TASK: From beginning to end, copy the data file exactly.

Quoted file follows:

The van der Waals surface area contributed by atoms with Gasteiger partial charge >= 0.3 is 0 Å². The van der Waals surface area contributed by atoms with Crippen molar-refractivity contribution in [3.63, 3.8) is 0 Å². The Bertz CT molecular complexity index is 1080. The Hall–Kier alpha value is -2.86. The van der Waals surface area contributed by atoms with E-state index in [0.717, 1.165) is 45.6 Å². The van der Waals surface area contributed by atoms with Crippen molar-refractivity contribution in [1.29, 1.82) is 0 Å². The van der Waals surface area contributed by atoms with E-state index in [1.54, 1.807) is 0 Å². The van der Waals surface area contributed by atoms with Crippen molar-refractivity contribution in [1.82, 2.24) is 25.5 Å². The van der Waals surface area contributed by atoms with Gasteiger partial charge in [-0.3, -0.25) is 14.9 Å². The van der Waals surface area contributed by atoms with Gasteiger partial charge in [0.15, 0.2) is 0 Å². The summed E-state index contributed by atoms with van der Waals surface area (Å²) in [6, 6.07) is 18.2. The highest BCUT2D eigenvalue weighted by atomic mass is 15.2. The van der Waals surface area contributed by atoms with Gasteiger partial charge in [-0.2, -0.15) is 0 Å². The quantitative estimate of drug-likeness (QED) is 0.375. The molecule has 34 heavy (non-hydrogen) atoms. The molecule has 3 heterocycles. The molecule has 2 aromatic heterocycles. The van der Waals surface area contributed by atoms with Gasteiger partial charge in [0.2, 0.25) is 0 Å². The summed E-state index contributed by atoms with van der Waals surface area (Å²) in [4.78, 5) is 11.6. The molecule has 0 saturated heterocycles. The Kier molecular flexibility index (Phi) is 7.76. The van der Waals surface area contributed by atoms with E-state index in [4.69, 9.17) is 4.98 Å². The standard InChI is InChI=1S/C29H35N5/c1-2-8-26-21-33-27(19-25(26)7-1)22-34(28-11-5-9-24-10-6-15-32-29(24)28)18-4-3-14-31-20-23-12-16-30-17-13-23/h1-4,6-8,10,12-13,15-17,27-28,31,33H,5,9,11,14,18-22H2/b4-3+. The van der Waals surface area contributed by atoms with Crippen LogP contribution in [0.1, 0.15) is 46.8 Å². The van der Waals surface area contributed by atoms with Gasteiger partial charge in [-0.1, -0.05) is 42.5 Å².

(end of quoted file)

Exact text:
The van der Waals surface area contributed by atoms with Gasteiger partial charge >= 0.3 is 0 Å². The van der Waals surface area contributed by atoms with Crippen molar-refractivity contribution in [3.63, 3.8) is 0 Å². The Bertz CT molecular complexity index is 1080. The Hall–Kier alpha value is -2.86. The van der Waals surface area contributed by atoms with E-state index in [0.717, 1.165) is 45.6 Å². The van der Waals surface area contributed by atoms with Crippen molar-refractivity contribution in [1.29, 1.82) is 0 Å². The van der Waals surface area contributed by atoms with E-state index in [1.54, 1.807) is 0 Å². The van der Waals surface area contributed by atoms with Crippen molar-refractivity contribution in [1.82, 2.24) is 25.5 Å². The van der Waals surface area contributed by atoms with Gasteiger partial charge in [-0.3, -0.25) is 14.9 Å². The van der Waals surface area contributed by atoms with Gasteiger partial charge in [0.15, 0.2) is 0 Å². The summed E-state index contributed by atoms with van der Waals surface area (Å²) in [6, 6.07) is 18.2. The highest BCUT2D eigenvalue weighted by atomic mass is 15.2. The van der Waals surface area contributed by atoms with Gasteiger partial charge in [-0.2, -0.15) is 0 Å². The quantitative estimate of drug-likeness (QED) is 0.375. The molecule has 34 heavy (non-hydrogen) atoms. The molecule has 3 heterocycles. The molecule has 2 aromatic heterocycles. The van der Waals surface area contributed by atoms with Gasteiger partial charge in [0.2, 0.25) is 0 Å². The summed E-state index contributed by atoms with van der Waals surface area (Å²) in [4.78, 5) is 11.6. The molecule has 0 saturated heterocycles. The Kier molecular flexibility index (Phi) is 7.76. The van der Waals surface area contributed by atoms with E-state index in [4.69, 9.17) is 4.98 Å². The standard InChI is InChI=1S/C29H35N5/c1-2-8-26-21-33-27(19-25(26)7-1)22-34(28-11-5-9-24-10-6-15-32-29(24)28)18-4-3-14-31-20-23-12-16-30-17-13-23/h1-4,6-8,10,12-13,15-17,27-28,31,33H,5,9,11,14,18-22H2/b4-3+. The van der Waals surface area contributed by atoms with Crippen LogP contribution in [0.1, 0.15) is 46.8 Å². The van der Waals surface area contributed by atoms with Gasteiger partial charge in [-0.1, -0.05) is 42.5 Å².